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High and low alcohol preference (HAP and LAP, respectively) mice were created by 10 generations of bidirectional selection for differences in two-bottle choice alcohol consumption. The progenitors used for selection were HS/lbg mice, which are a genetically defined, outbred stock. During selection, mice had 24-h, daily access to 10% alcohol (v/v) and water(More)
The effect of the dopamine receptor antagonist haloperidol on the development of sensitization to ethanol-induced increases in locomotor activity was examined in DBA/2J mice. In Experiment 1, different groups of mice were given saline or ethanol (2 g/kg) immediately before each of four locomotor activity sessions (48-h intervals), and 1 h after pretreatment(More)
Rationale: Some theories have advanced a role for both locomotor sensitization and tolerance in the reinforcing properties of drugs. The present studies used selected lines of mice to assess genetic correla- tions among ethanol drinking, ethanol locomotor sensitization, and tolerance to the depressant effects of ethanol. Objectives: Ethanol-naive high- and(More)
Development of procedures yielding substantial blood alcohol concentrations during voluntary access to an alcohol solution in mice is necessary to further characterize genetic and neurobiologic mechanisms underlying alcohol self-administration. Although, in experimental situations, some populations of mice readily drink an alcohol solution, results from(More)
In experiment 1, two different strains of mice [C57BL/6J (B6) and DBA/2J (D2)] were allowed to nosepoke for 5 µl intravenous (IV) infusions during 2-h daily sessions. Two nosepoke holes were available, only one of which was reinforced on an FR-3 schedule with a 10-s time-out indicated by a light inside the reinforced nosepoke hole. During the first nine(More)
BACKGROUND Repeated studies have shown that high impulsivity, when defined as the tendency to choose small immediate rewards over larger delayed rewards, is more prevalent in drug addicts and alcoholics when compared with nonaddicts. Assessing whether impulsivity precedes and potentially causes addiction disorders is difficult in humans because they all(More)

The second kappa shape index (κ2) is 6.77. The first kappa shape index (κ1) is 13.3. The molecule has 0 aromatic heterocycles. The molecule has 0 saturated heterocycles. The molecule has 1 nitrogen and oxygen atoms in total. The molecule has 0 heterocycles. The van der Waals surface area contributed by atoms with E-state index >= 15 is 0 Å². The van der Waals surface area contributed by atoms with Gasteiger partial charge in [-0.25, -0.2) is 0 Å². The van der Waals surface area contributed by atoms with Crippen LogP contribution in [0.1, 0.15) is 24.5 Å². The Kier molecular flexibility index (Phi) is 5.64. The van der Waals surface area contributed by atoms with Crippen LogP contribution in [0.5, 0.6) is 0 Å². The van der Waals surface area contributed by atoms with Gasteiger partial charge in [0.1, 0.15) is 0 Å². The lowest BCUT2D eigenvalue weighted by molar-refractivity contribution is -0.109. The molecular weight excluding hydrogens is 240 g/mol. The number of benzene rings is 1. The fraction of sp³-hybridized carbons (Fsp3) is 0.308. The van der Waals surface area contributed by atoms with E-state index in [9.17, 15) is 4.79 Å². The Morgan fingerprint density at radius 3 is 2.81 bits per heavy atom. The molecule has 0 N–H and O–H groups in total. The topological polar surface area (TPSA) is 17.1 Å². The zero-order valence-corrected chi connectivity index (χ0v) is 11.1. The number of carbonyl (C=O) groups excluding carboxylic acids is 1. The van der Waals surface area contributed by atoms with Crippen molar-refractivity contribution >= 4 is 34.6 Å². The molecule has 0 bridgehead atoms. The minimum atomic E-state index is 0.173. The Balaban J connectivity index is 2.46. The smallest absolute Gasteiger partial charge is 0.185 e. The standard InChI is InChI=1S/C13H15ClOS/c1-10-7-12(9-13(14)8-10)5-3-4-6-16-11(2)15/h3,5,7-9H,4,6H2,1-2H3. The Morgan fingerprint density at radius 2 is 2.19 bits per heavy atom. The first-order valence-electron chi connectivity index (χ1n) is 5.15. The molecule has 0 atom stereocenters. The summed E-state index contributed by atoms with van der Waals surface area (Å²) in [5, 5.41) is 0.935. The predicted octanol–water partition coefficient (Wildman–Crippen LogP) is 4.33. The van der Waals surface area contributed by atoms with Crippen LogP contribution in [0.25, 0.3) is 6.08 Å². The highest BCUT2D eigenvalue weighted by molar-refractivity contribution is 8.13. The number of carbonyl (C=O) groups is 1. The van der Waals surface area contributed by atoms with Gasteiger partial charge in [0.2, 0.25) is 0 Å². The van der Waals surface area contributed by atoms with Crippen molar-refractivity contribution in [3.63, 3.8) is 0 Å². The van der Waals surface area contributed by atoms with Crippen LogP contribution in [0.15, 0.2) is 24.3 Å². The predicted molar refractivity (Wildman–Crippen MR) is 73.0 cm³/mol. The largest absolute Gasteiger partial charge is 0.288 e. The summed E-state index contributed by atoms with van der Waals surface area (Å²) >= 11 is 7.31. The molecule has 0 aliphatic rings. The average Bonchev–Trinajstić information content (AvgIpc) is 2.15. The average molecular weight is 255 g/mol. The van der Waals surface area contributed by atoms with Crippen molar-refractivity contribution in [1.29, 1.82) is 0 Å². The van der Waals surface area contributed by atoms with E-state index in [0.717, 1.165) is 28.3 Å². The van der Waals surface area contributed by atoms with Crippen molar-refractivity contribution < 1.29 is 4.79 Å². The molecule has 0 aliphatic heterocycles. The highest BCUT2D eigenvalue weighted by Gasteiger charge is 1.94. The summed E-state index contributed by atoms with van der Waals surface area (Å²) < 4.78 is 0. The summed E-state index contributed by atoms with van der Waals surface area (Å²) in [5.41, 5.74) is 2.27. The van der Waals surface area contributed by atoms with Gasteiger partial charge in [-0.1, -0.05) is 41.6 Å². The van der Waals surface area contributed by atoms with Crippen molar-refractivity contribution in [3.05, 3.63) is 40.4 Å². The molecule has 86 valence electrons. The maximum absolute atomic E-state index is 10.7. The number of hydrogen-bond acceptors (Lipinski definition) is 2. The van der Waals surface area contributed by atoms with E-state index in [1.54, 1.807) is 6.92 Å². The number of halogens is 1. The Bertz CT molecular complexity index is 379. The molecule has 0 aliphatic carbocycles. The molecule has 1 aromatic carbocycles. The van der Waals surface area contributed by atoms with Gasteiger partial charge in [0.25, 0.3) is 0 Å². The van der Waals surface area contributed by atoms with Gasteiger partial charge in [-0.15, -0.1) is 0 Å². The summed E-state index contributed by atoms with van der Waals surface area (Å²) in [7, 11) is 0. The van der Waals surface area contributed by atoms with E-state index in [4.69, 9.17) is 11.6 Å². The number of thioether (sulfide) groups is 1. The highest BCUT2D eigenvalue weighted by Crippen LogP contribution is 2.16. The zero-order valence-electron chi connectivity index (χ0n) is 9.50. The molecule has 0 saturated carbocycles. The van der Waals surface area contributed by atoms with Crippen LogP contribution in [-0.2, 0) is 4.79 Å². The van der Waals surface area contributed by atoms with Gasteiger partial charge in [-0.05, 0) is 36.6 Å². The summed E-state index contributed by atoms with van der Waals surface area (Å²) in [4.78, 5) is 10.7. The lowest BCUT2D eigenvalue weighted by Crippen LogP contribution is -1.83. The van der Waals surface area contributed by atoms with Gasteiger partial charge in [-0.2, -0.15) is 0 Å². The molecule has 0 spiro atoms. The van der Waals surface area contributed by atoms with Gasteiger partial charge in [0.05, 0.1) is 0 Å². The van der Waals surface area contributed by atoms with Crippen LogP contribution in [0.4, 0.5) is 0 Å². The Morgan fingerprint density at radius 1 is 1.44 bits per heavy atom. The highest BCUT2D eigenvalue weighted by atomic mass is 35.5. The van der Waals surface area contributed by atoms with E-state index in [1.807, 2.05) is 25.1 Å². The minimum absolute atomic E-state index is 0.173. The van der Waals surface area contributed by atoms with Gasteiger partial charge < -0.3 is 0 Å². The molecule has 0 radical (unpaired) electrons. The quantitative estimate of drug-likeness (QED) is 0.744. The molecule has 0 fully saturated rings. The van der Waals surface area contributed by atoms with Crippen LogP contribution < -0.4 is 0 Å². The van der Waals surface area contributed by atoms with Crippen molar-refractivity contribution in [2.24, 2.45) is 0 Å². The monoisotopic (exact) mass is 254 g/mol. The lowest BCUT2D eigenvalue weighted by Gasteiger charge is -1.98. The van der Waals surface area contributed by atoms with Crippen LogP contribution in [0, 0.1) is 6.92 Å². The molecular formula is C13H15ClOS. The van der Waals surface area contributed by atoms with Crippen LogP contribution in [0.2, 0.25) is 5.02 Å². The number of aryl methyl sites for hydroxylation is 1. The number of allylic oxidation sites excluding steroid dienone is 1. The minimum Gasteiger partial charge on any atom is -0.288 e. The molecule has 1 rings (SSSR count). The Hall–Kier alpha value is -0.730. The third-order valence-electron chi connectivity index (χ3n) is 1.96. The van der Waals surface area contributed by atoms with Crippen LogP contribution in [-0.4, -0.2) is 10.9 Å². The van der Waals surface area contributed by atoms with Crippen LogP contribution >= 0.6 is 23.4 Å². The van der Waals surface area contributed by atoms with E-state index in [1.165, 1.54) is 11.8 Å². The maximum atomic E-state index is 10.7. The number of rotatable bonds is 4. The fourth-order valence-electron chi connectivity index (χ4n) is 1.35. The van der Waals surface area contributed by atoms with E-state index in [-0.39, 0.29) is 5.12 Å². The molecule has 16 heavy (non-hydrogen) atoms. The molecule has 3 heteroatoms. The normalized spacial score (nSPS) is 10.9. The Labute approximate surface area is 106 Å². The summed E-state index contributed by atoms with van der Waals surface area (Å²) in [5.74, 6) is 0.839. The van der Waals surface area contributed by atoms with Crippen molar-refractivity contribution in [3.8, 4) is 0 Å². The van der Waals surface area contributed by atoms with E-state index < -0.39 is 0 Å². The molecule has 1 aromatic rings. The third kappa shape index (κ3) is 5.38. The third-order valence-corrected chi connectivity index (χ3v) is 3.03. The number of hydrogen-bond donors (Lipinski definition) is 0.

Identifying and characterizing brain regions regulating alcohol consumption is beneficial for understanding the mechanisms of alcoholism. To this aim, we first identified brain regions changing in expression of the inducible transcription factor c-Fos in the alcohol-preferring C57BL/6J (B6) and alcohol-avoiding DBA/2J (D2) mice after ethanol consumption.(More)
Much evidence from studies in humans and animals supports the hypothesis that alcohol addiction is a complex disease with both hereditary and environmental influences. Molecular determinants of excessive alcohol consumption are difficult to study in humans. However, several rodent models show a high or low degree of alcohol preference, which provides a(More)
BACKGROUND Selection studies and genetic analyses of drinking behavior in rodents often involved unlimited access to alcohol over a period of weeks, with water and food freely available. Most studies investigating the pharmacology of alcohol drinking, on the other hand, use procedures in which access to alcohol is limited to a particular time each day.(More)
BACKGROUND Impulsivity is genetically correlated with, and precedes, addictive behaviors and alcoholism. If impulsivity or attention is causally related to addiction, certain pharmacological manipulations of impulsivity and/or attention may affect alcohol drinking, and vice versa. The current studies were designed to explore the relationship among(More)